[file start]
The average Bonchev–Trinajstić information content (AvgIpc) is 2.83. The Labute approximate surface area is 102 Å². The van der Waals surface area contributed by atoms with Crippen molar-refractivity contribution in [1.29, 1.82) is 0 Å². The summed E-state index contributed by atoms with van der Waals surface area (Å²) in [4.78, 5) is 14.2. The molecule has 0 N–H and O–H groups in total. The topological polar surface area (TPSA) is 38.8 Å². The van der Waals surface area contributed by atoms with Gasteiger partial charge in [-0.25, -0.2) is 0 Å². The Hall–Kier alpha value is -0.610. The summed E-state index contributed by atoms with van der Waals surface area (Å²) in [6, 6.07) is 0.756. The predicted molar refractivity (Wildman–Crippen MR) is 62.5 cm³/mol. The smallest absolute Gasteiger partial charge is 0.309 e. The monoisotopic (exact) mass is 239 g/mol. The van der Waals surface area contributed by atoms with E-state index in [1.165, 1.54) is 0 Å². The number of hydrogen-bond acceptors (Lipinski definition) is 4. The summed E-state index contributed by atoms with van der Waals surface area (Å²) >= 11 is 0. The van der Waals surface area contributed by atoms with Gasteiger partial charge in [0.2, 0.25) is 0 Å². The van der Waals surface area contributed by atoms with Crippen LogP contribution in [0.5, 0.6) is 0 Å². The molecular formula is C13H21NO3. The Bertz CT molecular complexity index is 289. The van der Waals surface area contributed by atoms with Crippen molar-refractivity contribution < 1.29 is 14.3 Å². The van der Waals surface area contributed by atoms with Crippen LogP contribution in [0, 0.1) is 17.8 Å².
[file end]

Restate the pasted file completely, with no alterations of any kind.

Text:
The average Bonchev–Trinajstić information content (AvgIpc) is 2.83. The Labute approximate surface area is 102 Å². The van der Waals surface area contributed by atoms with Crippen molar-refractivity contribution in [1.29, 1.82) is 0 Å². The summed E-state index contributed by atoms with van der Waals surface area (Å²) in [4.78, 5) is 14.2. The molecule has 0 N–H and O–H groups in total. The topological polar surface area (TPSA) is 38.8 Å². The van der Waals surface area contributed by atoms with Gasteiger partial charge in [-0.25, -0.2) is 0 Å². The Hall–Kier alpha value is -0.610. The summed E-state index contributed by atoms with van der Waals surface area (Å²) in [6, 6.07) is 0.756. The predicted molar refractivity (Wildman–Crippen MR) is 62.5 cm³/mol. The smallest absolute Gasteiger partial charge is 0.309 e. The monoisotopic (exact) mass is 239 g/mol. The van der Waals surface area contributed by atoms with E-state index in [1.165, 1.54) is 0 Å². The number of hydrogen-bond acceptors (Lipinski definition) is 4. The summed E-state index contributed by atoms with van der Waals surface area (Å²) >= 11 is 0. The van der Waals surface area contributed by atoms with Gasteiger partial charge in [0.2, 0.25) is 0 Å². The van der Waals surface area contributed by atoms with Crippen LogP contribution in [0.5, 0.6) is 0 Å². The molecular formula is C13H21NO3. The Bertz CT molecular complexity index is 289. The van der Waals surface area contributed by atoms with Crippen molar-refractivity contribution < 1.29 is 14.3 Å². The van der Waals surface area contributed by atoms with Crippen LogP contribution in [0, 0.1) is 17.8 Å².